It has been six years since the besieged town of Kobane was liberated.
Before the siege of Kobane, ISIS had captured large swathes of territory across Syria and Iraq. When ISIS began to target the Syrian Kurds in Kobane on 15 September 2015, they faced a massive resistance by the People’s and Women’s Defence Units (YPG and YPJ), who have resisted against ISIS despite all predictions of Kobane’s downfall.
One of those predictions came from the Turkish president, Recep Tayyip Erdoğan, who declared in October 2015 that “Kobane is about to fall”. Many internationalist supporters went to Kobane to join the Syrian Kurds defending the town against ISIS.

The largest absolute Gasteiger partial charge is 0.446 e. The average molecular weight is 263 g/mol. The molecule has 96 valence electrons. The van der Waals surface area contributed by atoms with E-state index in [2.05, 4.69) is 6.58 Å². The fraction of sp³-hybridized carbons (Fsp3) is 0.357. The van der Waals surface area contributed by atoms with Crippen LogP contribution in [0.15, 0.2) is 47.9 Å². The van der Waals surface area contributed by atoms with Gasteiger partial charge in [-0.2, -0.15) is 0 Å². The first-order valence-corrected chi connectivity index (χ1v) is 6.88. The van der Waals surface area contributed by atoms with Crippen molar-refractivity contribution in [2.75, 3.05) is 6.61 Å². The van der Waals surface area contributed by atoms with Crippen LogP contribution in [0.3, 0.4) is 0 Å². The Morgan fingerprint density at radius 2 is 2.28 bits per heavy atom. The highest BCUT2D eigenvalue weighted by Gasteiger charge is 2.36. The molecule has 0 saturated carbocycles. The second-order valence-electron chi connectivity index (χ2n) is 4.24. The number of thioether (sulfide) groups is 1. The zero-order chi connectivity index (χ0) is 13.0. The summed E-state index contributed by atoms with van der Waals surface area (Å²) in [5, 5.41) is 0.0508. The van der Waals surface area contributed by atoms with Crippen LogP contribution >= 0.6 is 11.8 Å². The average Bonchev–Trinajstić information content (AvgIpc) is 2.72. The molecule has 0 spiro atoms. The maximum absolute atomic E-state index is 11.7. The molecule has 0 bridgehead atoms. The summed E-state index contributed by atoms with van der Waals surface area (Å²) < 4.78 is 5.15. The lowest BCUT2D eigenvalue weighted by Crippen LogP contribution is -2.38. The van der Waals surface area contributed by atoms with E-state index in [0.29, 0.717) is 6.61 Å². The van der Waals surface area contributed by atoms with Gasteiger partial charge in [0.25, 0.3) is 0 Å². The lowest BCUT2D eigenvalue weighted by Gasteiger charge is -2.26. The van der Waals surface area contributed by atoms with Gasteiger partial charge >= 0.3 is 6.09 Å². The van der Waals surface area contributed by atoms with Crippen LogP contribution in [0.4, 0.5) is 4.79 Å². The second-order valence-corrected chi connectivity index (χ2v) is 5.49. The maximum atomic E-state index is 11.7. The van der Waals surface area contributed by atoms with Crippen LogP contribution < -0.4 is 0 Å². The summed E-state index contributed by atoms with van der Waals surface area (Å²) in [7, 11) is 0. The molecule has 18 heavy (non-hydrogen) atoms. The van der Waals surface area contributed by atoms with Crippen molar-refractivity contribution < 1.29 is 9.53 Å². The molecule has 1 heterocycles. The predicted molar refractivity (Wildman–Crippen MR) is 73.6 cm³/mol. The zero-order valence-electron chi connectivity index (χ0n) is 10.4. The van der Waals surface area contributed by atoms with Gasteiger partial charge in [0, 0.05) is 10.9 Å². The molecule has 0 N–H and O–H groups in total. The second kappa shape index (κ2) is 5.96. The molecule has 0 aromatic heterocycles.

The sudden wave of unrest spread to Turkey on 6-8 October 2014, with protests in almost 30 cities from Istanbul to Diyarbakır, the heartland of the Kurds. The Kobane protests in Turkey led to the deaths of 37 people.
After 131 days of fighting, the YPG announced on 26 January 2015 that they had entered outlying areas in the east of Kobane after the jihadists retreated. The fighting left at least 1,600 people dead, among them 1,196 ISIS militants, according to data from the Syrian Observatory for Human Rights.
Since its liberation six years ago, Kobane has become a symbol of resistance against ISIS, who controlled territory in Syria and Iraq and brutally abused rivals and the local populations.